II-A. Reaction mechanisms

Excitation functions, namely the dependence of the integral cross sections (ICSs) on the collision energy (Ec), have been calculated for the ground ro-vibrational state of methanol and are shown in Fig. 2(a). It can be seen that the reactivity of both channels is quite large at low collision energies and all ICSs show no threshold in energy, consistent with the barrierless nature and a complex-forming mechanism for the two channels.5 The ICS of the (R1) (HF + CH3O) channel decreases monotonically with increasing collision energy. As shown in Fig. 1, (R1) features a barrierless entrance channel leading to a potential well (RC1) with a significant depth. At low collision energies, this feature of the PES is expected to capture the collision partners and guide them towards TS1. Indeed, the unique RC1 complex is similar to the reactant complex between F and H2O,50,51 and both are stabilized by a two-center-three-electron covalent bond formed between the unpaired electron of the F atom and a lone pair of the O atom.52 As the energy increases, faster collision partners are more difficult to capture and the reactivity decreases.
image file: c9sc02445j-f2.tif
Fig. 2 (a) ICSs of the two reactive channels and (b) the branching ratio of the HF + CH3O channel as a function of the collision energy.

For the (R2) (HF + CH2OH) channel, the ICS is much larger than for (R1), due partly to the availability of three possible H atoms in the methyl group. It also decreases sharply with the collision energy and then becomes essentially flat at high collision energies, qualitatively similar to that for the (R1) reaction discussed above. This can be explained by the barrierless energetics along the (R2) channel and the weak complex RC2, which also enables capture at low collision energies.

Fig. 3 shows opacity functions of the two channels at different collision energies. At low collision energies, e.g., Ec = 1.0 kcal mol−1, both reaction channels are dominated by very large impact parameters, signifying significant capture. At higher collision energies, as discussed above, capture at large impact parameters becomes ineffective due to faster relative speed of the collision partners, and reactive trajectories can only be found at relatively small impact parameters. The dramatic change of the opacity functions suggests a change of the reaction mechanism from low energies to higher ones.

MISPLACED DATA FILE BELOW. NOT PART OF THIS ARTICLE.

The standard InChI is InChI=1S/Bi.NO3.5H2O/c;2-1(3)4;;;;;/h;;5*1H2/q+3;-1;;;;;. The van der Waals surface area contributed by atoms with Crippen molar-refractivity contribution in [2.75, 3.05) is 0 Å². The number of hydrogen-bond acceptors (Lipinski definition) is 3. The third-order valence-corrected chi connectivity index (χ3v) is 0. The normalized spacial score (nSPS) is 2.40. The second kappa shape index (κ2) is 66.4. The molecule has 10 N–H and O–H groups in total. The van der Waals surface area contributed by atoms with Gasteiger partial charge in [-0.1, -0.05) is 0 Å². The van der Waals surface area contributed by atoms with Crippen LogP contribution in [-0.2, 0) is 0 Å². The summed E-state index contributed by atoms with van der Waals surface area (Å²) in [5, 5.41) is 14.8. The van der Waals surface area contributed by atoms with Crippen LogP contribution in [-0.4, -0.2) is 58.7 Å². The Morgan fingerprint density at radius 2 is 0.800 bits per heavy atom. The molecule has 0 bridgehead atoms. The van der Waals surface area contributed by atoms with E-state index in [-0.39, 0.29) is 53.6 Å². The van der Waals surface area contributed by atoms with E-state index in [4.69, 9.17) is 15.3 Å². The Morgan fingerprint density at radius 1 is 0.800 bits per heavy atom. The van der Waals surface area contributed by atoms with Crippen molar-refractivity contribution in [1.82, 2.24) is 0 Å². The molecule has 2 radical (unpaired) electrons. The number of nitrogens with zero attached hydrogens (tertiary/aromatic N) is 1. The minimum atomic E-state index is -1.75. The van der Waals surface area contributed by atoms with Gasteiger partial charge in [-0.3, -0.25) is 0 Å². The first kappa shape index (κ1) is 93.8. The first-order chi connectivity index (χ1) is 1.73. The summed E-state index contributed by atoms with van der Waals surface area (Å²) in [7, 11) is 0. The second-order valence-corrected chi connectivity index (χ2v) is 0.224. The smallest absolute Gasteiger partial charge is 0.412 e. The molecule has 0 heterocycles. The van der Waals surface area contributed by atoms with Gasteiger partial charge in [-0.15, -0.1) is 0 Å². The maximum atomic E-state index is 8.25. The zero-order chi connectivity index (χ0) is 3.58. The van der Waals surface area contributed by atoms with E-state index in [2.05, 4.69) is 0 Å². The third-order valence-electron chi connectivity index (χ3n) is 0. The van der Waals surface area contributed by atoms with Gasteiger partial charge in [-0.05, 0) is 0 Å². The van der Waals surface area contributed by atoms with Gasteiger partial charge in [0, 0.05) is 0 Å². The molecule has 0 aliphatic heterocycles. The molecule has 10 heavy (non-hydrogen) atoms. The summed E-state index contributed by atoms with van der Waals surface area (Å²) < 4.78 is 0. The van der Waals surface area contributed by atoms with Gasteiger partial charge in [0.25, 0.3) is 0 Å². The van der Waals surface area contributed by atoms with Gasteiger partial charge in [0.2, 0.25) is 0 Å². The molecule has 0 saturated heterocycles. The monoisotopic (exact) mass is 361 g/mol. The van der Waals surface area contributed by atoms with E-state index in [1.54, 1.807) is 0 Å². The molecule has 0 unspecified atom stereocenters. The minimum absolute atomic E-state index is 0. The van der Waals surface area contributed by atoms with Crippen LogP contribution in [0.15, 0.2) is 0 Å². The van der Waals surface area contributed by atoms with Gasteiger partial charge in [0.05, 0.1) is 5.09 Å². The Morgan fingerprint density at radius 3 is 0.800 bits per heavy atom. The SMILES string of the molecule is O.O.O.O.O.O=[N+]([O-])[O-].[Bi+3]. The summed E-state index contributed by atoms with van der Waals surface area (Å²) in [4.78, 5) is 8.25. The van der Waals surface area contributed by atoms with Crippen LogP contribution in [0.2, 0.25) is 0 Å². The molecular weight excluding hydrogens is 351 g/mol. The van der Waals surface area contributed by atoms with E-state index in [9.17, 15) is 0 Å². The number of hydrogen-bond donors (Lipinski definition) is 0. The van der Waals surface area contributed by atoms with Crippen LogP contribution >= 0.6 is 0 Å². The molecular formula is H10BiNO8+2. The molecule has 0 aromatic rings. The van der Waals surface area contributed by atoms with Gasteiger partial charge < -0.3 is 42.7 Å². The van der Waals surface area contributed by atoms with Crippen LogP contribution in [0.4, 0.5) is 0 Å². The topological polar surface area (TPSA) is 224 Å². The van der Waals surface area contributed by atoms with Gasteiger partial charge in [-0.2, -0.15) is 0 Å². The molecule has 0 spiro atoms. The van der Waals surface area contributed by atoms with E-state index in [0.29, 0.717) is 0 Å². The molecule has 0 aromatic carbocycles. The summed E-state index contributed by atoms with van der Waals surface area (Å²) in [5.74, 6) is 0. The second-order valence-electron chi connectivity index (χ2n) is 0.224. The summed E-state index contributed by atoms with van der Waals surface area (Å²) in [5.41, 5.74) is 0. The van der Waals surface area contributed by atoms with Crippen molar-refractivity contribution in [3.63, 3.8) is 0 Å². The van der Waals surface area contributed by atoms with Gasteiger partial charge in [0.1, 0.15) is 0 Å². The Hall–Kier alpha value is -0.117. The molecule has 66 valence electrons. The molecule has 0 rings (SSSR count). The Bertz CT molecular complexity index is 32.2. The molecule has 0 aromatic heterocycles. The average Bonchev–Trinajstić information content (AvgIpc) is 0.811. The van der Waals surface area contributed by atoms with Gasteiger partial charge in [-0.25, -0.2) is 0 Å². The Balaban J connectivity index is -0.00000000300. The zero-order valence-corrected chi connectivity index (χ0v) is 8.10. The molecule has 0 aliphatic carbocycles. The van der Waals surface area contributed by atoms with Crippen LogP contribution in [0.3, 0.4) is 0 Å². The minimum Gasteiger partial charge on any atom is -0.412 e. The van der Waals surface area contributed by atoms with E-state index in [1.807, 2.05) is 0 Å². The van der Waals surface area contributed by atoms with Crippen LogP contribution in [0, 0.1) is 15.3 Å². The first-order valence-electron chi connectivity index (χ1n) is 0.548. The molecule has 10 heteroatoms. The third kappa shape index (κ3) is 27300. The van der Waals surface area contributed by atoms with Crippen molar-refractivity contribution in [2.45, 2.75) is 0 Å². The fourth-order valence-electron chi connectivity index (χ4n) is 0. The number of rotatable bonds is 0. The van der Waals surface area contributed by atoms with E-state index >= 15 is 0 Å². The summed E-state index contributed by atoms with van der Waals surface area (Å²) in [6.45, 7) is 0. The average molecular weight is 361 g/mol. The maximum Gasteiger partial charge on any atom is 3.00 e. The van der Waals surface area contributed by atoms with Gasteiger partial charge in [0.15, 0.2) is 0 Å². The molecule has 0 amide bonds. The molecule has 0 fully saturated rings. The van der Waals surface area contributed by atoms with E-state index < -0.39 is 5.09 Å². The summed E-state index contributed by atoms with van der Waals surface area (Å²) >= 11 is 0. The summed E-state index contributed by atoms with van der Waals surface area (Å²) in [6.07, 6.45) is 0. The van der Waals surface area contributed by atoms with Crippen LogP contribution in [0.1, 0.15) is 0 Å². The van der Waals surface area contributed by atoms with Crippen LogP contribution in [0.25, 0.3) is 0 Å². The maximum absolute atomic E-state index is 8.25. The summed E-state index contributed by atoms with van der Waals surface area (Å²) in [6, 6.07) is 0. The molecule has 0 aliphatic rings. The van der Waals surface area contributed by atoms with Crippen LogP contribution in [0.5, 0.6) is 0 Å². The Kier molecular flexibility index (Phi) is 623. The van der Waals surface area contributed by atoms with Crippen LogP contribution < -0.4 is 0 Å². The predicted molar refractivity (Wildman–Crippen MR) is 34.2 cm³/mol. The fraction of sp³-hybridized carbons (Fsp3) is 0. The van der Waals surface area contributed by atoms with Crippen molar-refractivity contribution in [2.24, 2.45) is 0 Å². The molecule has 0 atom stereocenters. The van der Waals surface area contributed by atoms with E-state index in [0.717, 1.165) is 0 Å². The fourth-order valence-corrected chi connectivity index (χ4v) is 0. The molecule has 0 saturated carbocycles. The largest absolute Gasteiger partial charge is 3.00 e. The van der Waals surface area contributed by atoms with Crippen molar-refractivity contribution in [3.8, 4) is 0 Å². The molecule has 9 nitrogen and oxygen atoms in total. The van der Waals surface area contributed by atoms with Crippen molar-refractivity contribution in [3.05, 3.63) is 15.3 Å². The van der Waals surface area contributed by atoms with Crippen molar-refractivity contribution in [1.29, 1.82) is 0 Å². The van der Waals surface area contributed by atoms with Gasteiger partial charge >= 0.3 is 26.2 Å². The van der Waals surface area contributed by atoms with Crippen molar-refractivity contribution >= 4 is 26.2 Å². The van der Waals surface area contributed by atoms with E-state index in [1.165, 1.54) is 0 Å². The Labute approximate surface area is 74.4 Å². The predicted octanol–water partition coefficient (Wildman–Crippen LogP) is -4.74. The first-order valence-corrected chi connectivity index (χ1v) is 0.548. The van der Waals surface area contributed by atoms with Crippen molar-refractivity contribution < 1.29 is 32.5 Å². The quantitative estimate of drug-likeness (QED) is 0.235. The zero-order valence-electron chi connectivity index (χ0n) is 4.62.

image file: c9sc02445j-f3.tif
Fig. 3 Opacity functions of both channels for the F + CH3OH reaction at different collision energies.

The attractive PES topography at large reactant separation (R) underscores the universal capture at low collision energies. At high energies, however, the PES is dominated by repulsive walls with narrow cones of acceptance, which can only be accessed with small impact parameters and correct approaching angles.53 To illustrate this quantitatively, the cones of acceptance are determined as follows. At the reaction bottleneck, which is defined as the point where the forming bond distance F⋯H is 1.3 Å, the polar angle ∠FHO and the dihedral angle ∠FHOC (for the (R1) channel) or the polar angle ∠FHC and the dihedral angle ∠FHCO (for the (R2) channel) are calculated for reactive trajectories at collision energies of 1.0, 15.0, and 30.0 kcal mol−1. As shown in Fig. 4(a) and (b), the productive trajectories have a relatively narrow distribution in either ∠FHO or ∠FHC, although this distribution broadens somewhat at higher collision energies. On the other hand, the distributions of the dihedral angles, displayed in Fig. 4(c) and (d), show different characteristics for the two channels: for the (R1) channel, the distributions are quite narrow, peaking at around ±90°, which is quite close to the −82° of TS1, while for the (R2) channel, they are quite broad. The picture obtained from this analysis underscores the steric effect in this reaction: only trajectories that have the correct approach are productive in the reaction at high collision energies.